A burst of color lit the shallow waters of the Gulf of Mexico off the Yucatan Peninsula on December 14, 2008, when the Moderate Resolution Imaging Spectroradiometer (MODIS) on NASA’s Terra satellite captured this image. The swirls of tan, green, blue, and white are most likely sediment in the water. The sediment scatters light, giving the water its color. The sediment comes from two sources: the land and the sea floor. Some of the color may also come from phytoplankton, tiny plant-like organisms that live in the sun-lit surface waters of the ocean.
Near the shore, the water is tan where rivers carry dirt from land to the ocean. As the sediment disperses, the water fades to green and then black. To the north, the water is more blue and white than tan and green. In these regions, the sediment has likely come from the sea floor. Made up of chalky white calcium carbonate from shell-building marine life like coral, sea floor sediment gives the water a white or bright blue color. The sediment was probably brought to the surface in shallow waters by strong waves. A few days before the image was taken, strong winds churned the Gulf. The blue-green cloud in this image roughly matches the extent of the shallow continental shelf west of the peninsula.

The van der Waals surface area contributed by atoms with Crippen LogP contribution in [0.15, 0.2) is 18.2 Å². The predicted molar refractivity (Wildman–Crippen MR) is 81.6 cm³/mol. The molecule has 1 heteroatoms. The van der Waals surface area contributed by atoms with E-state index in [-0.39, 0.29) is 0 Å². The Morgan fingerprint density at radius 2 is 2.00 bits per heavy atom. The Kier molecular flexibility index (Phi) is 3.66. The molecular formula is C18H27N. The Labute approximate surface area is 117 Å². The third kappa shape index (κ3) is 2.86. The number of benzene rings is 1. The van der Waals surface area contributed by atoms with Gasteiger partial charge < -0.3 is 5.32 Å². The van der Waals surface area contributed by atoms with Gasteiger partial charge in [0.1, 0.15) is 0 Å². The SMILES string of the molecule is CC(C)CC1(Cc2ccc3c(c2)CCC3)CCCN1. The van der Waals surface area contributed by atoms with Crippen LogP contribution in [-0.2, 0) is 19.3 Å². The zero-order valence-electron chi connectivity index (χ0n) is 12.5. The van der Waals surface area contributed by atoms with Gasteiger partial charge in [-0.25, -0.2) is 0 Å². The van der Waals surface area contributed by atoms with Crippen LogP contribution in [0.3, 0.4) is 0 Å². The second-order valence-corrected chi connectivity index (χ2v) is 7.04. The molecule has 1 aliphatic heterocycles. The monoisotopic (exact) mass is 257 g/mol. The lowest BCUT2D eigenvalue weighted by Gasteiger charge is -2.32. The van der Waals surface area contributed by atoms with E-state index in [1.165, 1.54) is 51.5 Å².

The winter-white Alaska shoreline provides a vivid contrast to the turquoise swirls in the black waters of the Gulf of Alaska. This burst of color in an otherwise black-and-white scene is caused by sediment, ground into fine powder by mountain glaciers and carried into the Gulf of Alaska through many waterways. The largest contributor of sediment shown in this photo-like image is the Copper River, immediately east of Prince William Sound.